Summary Lecture 11 Slides

Part III: Evolution and Population-Community Ecology Summary
Lecture 11 - Evolution by Natural Selection, 10/21
Evolution
The gradual change of living things from one form to another over the course of time.
o The origin of species and lineages by decent of living forms from ancestral forms.
o The generation of diversity.
Darwin’s Intellectual Environment
o Uncertainty of the earth’s age
o Uniformitarianism on the rise
 Present conditions are a key to the past
o Fossils, suggest extinctions had occurred
o Organism similarities suggested relatedness
Darwin’s Contributions
o Natural Selection: the mechanism by which evolution might take place
 Not “God directed”, but a natural process
Natural Selections “BIG IDEAS”
o Struggle for existence: Individuals produce more offspring than needed for replacement.
o Individuals vary in physical & behavioral traits
o Many traits are inherited
o Traits that benefit survival and reproduction will be passed on to a greater proportion of the future generation.
Natural Selection requires:
o There must exist variation in a trait. i.e. color, size, speed…
o That variation must be heritable.
o There must exist a greater (or lesser) probability of survival due to the possession of that trait.
The “FULL” Theory.
o Organisms change over time.
o Organisms are derived from a common ancestor.
o Similarities of traits suggest a recent, common ancestor.
o Change is gradual and slow.
o Natural Selection is the mechanism of evolutionary change.
o Branching of species generates the tree of life.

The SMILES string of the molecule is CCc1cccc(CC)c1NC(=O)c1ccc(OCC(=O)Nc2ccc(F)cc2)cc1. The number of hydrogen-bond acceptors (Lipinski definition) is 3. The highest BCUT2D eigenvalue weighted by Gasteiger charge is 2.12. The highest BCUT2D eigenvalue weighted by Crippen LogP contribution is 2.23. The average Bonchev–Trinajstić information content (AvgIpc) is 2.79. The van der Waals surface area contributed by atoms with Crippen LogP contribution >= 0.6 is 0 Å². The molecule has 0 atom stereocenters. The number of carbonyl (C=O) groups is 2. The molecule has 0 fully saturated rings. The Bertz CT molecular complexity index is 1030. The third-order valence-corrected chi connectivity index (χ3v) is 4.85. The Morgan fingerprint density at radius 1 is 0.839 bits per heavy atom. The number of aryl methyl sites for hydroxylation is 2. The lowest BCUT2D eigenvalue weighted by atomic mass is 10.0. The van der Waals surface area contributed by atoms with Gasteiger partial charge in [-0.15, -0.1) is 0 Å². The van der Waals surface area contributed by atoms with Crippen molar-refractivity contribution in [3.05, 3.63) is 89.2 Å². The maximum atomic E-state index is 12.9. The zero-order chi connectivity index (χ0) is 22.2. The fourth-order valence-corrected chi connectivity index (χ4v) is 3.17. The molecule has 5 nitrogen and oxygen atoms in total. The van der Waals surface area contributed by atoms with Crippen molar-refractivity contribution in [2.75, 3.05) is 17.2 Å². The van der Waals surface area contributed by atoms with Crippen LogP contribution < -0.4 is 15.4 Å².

Natural Selections “Dangerous Ideas”.
o Human evolution is part of the same process
o Evolution does not push organisms to an “Ideal Form”
o Humans are not the “Pinnacle” , but one twig on the tree of life.


• Types of Natural Selection

Narrow Bell Shifting Bell Bi Modal
If Natural Selection eliminates genetic variation, what generates it?
o Mutation
o Migration
o Environmental Variation
o Sex
o Trade-offs

o Mutation
 Ultimate source of genetic variation.
 Occurs at a low rate.
 Typically, “not good”
 Does not arise out of need
o Migration.
 Exchange of individual among discrete populations.
 Akin to mutation
 Most advantageous to small populations.
 Migrants washed out in large populations.
 Assumes genetic variations among discrete populations.

SEX
o In sexual reproduction: no two individuals genetically alike.
 Scrambling and recombination.
o Union of egg and sperm creates genotypes.
o Some are genetically superior, some not.
Environmental Variation
o When natural selection favors one genotype in different years or different locations.
 Wet vs. dry, sandy vs. stony.
Trade-offs
o Energy expended on one character trait cannot simultaneously be expended on another
o “Perfect” strategies cannot evolve.
 Allocation to one trait precludes maximum allocation to another.

“Other” kinds of evolution
o Genetic drift
 In small populations individual loss can cause a dramatic change in genotype ratios.
o Artificial Selection
 Selection (harvesting) of organisms with desirable features.
o Genetic Engineering

Survival  Fitness
o The number of offspring over an individuals lifetime that survive to reproduce.
 Relative term
o Over time, the progeny of fitter parents will come to dominate a population.
o Fitness is ALWAYS relative to other genotypes and current environment.

Inclusive Fitness
o Direct &indirect fitness
 Direct  personal reproduction
 Indirect  additional reproduction of relatives made possible by an individuals actions.
 2 Brothers vs. 8 Cousins (think!)

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